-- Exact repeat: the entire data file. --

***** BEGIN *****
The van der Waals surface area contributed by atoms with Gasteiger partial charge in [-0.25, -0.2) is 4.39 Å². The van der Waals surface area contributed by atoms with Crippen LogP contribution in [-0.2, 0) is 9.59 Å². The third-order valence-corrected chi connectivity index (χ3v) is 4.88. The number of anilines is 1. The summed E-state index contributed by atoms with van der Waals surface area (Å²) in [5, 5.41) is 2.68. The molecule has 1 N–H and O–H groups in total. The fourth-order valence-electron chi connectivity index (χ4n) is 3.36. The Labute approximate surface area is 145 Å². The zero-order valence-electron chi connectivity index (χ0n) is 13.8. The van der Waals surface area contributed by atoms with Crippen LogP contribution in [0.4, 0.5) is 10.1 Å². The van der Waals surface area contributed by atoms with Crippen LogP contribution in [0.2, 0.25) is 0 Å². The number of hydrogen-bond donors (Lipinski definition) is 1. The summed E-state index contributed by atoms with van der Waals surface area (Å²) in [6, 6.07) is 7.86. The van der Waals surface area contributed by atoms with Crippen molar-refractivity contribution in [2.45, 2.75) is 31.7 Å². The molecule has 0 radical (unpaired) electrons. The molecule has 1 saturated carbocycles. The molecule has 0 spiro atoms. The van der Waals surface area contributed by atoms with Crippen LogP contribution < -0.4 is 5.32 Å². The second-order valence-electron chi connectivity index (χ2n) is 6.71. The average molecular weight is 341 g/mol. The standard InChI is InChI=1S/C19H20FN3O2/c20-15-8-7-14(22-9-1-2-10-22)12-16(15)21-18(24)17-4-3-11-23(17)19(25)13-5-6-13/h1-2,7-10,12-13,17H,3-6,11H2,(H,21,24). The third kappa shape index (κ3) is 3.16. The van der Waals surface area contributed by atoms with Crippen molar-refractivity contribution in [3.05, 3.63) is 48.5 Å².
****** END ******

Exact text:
The van der Waals surface area contributed by atoms with Gasteiger partial charge in [-0.25, -0.2) is 4.39 Å². The van der Waals surface area contributed by atoms with Crippen LogP contribution in [-0.2, 0) is 9.59 Å². The third-order valence-corrected chi connectivity index (χ3v) is 4.88. The number of anilines is 1. The summed E-state index contributed by atoms with van der Waals surface area (Å²) in [5, 5.41) is 2.68. The molecule has 1 N–H and O–H groups in total. The fourth-order valence-electron chi connectivity index (χ4n) is 3.36. The Labute approximate surface area is 145 Å². The zero-order valence-electron chi connectivity index (χ0n) is 13.8. The van der Waals surface area contributed by atoms with Crippen LogP contribution in [0.4, 0.5) is 10.1 Å². The van der Waals surface area contributed by atoms with Crippen LogP contribution in [0.2, 0.25) is 0 Å². The number of hydrogen-bond donors (Lipinski definition) is 1. The summed E-state index contributed by atoms with van der Waals surface area (Å²) in [6, 6.07) is 7.86. The van der Waals surface area contributed by atoms with Crippen molar-refractivity contribution in [2.45, 2.75) is 31.7 Å². The molecule has 0 radical (unpaired) electrons. The molecule has 1 saturated carbocycles. The molecule has 0 spiro atoms. The van der Waals surface area contributed by atoms with Crippen LogP contribution < -0.4 is 5.32 Å². The second-order valence-electron chi connectivity index (χ2n) is 6.71. The average molecular weight is 341 g/mol. The standard InChI is InChI=1S/C19H20FN3O2/c20-15-8-7-14(22-9-1-2-10-22)12-16(15)21-18(24)17-4-3-11-23(17)19(25)13-5-6-13/h1-2,7-10,12-13,17H,3-6,11H2,(H,21,24). The third kappa shape index (κ3) is 3.16. The van der Waals surface area contributed by atoms with Crippen molar-refractivity contribution in [3.05, 3.63) is 48.5 Å².